f. I don't know if I'm going to be able to take it when Curb Your Enthusiasm ends after a 10-episode season. Only. The more Funkhauser the better. And if you're like me, you can't wait to see Bill Buckner late in the season. In fact, I can't wait to see Larry David play softball.
g. Really, Larry David: You're playing a nun in the Three Stooges movie? Sister Mary-Mengele?
h. Read the other day it's been over 100 degrees in Wichita Falls, Texas, for 31 straight days. Not sure that did much for the Wichita Falls Chamber of Commerce, or the Wichita Falls Realtors Association.
i. But it's a dry heat.
j. At least 10 people who were at the Myra Kraft funeral service Friday said Jonathan Kraft -- son of Robert and Myra, president of the Patriots -- gave one of the most memorable eulogies they'd ever heard. How about this part of it.
On a trip to South Africa when apartheid still was the law of the land, Jonathan and his mom saw some blacks being arrested in Johannesburg for not having the proper documentation. Myra Kraft told a police officer: "I don't have the proper documentation. Arrest me too.'' She held out her hands to be handcuffed and demanded to be arrested. Jonathan, in college at the time, literally picked up his diminutive mother and took her away from the scene. "She was beating me on the back of the head,'' he said, wanting to be put down so she could go back.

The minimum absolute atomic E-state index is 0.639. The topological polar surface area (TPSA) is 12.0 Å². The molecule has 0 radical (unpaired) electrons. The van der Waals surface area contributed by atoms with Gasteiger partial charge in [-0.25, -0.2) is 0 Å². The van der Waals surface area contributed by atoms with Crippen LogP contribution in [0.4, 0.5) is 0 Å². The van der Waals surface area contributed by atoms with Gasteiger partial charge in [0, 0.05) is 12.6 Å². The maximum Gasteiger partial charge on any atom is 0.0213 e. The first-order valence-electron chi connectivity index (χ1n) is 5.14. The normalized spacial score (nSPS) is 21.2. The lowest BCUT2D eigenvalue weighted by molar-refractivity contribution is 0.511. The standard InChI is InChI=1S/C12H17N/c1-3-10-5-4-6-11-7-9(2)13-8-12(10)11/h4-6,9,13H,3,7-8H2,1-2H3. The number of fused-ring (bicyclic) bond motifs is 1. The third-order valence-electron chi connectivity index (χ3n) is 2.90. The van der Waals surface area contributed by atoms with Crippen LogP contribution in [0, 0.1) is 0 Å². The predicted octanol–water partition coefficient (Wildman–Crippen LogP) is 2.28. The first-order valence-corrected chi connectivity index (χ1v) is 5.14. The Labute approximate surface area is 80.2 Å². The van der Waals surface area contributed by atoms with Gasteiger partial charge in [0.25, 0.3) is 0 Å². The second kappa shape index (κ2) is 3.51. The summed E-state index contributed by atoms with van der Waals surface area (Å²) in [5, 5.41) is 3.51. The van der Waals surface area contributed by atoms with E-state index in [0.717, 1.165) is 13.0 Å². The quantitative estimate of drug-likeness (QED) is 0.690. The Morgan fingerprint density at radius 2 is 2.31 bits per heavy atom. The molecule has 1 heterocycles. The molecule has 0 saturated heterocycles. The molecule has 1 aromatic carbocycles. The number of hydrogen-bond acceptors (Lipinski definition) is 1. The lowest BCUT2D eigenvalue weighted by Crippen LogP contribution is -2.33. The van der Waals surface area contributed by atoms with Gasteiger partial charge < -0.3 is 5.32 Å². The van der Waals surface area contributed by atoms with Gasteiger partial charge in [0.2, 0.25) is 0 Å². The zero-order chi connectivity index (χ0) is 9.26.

k. We overstate the value and goodness of a lot of people -- famous and otherwise -- but it would be hard to overstate the generosity and humanity of Myra Kraft.
l. Coffeenerdness: I love the way they make and serve coffee in Vienna. We tried Café Sperl and ordered Melange -- essentially a latte, with frothed milk in a small cup -- with no sugar or flavoring. It came served with a roll and a glass of water. Everywhere in Vienna water is served with coffee; never asked why, but the dehydrating elements of espresso make it a smart idea. It was so good I had to have a second. And a third. We buzzed around the city for a very long walk after that.
m. Beernerdness: Lots of bitter beer in Vienna. We found one I really liked at a sidewalk café on a hot afternoon that reminded me of the white beers I've been trending toward lately, and it was a German brew: Schneider weisse hefe-weizenbier. A hefeweizen, of course. Citrusy. The server looked at me oddly when I asked for a lemon. Watching the world go by on a busy Vienna street with a hefeweizen. Not bad.
n. Very good to be back. Looking forward to one of the strangest years since I started covering pro football in 1984. Glad to have you along for the ride.